4. Aluminium Sector Greenhouse Gas Pathways to 2050
International Aluminium Institute (IAI), which represents over 60% of global bauxite, alumina, and aluminium production through its membership, has been working towards building a sustainable aluminium industry through its programmes. To manage the carbon footprints of the aluminium industry, IAI has proposed three levels of disclosure of carbon footprints. While Level 1 comprises emission from the entire electrolysis process, Level 2 comprises emission from bauxite mining and alumina refining including electricity generation. Level 3 covers cradle-to-gate emission.
The institute is now exploring realistic and credible technological pathways for 2050 sector-wide greenhouse gas emissions reduction. These pathways are in line with the Paris Agreement goal to limit global warming to well below 2°C, preferably to 1.5°C. Underpinned by industrial and material data and analyses, the IAI has mapped out the three main routes for the aluminium industry to achieve global climate goals (while addressing other sustainability issues).
5. A market for low carbon aluminium
Expecting a forward graph in consumer demand for low carbon aluminium, metal exchanges, financial markets, commodity market specialists, and pricing analysts are conceptualizing green premium as a product with a proper benchmark, price, and premium. Significant milestones have been achieved in this regard by London Metal Exchange, Fastmarkets, HARBOR Aluminum, and Trafigura.
OTHER SUSTAINABILITY CHALLENGES
While CO2eq emission remains the biggest threat to the aluminium sector, the industry faces numerous sustainability challenges across the value chain, which are the natural impact of the long three-stage production process. Some of the other critical issues faced by the aluminium industry are:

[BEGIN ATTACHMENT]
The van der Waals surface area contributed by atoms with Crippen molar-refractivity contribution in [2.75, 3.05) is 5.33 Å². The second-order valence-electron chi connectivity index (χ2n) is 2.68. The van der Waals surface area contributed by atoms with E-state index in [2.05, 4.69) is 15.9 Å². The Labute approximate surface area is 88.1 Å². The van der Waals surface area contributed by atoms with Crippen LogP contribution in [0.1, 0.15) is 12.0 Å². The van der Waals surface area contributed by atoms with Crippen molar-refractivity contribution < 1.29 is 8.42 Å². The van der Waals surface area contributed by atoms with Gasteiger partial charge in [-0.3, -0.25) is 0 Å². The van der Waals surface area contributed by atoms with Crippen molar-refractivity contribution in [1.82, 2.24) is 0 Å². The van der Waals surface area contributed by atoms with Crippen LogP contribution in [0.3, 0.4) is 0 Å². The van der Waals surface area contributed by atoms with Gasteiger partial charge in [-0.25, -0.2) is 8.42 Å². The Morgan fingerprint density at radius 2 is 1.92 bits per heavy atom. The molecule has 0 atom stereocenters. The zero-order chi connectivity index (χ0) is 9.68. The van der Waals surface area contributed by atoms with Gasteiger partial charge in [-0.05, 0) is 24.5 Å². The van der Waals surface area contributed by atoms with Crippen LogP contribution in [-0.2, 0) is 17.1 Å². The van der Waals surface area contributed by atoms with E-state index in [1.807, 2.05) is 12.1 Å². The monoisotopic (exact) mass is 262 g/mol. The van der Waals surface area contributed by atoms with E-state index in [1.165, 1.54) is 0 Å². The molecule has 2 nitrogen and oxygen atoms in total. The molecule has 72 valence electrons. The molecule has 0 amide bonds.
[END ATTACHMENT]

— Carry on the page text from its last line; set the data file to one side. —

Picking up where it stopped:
- Bauxite residue or red mud
- Spent pot lining
- Dross and scrap generation
- Landfilling and downgrading
THE BOTTOM LINE
Notwithstanding all the sustainability challenges, aluminium has the potential to be the change-maker in the journey towards a carbon-neutral world. With such versatility of uses across the industries, and especially in the green energy, transport, packaging, and building segment, it is supposed to be the metal of the future.
In a growth market like aluminium, the world needs every pound of aluminium that is made, whether it is produced from fossil fuel and in the conventional method or in a greener way. Not all producers can have access to hydropower, which is a finite resource.
This justifies the need to work towards building up a chain of sustainability across the value chain, addressing all the issues. Technological advancement must take place towards reducing carbon footprint in electricity productions despite using fossil fuels and reducing energy consumption in the smelting process and alumina refining.
Further, a planned approach is needed to address the issue of bauxite residue, SPL, and scrap and dross generation and landfilling. While the mentoring organizations are doing their part, such an effort needs collaboration from producers, policymakers, R&D persons, financial and trading platforms, end-users, as well as customers.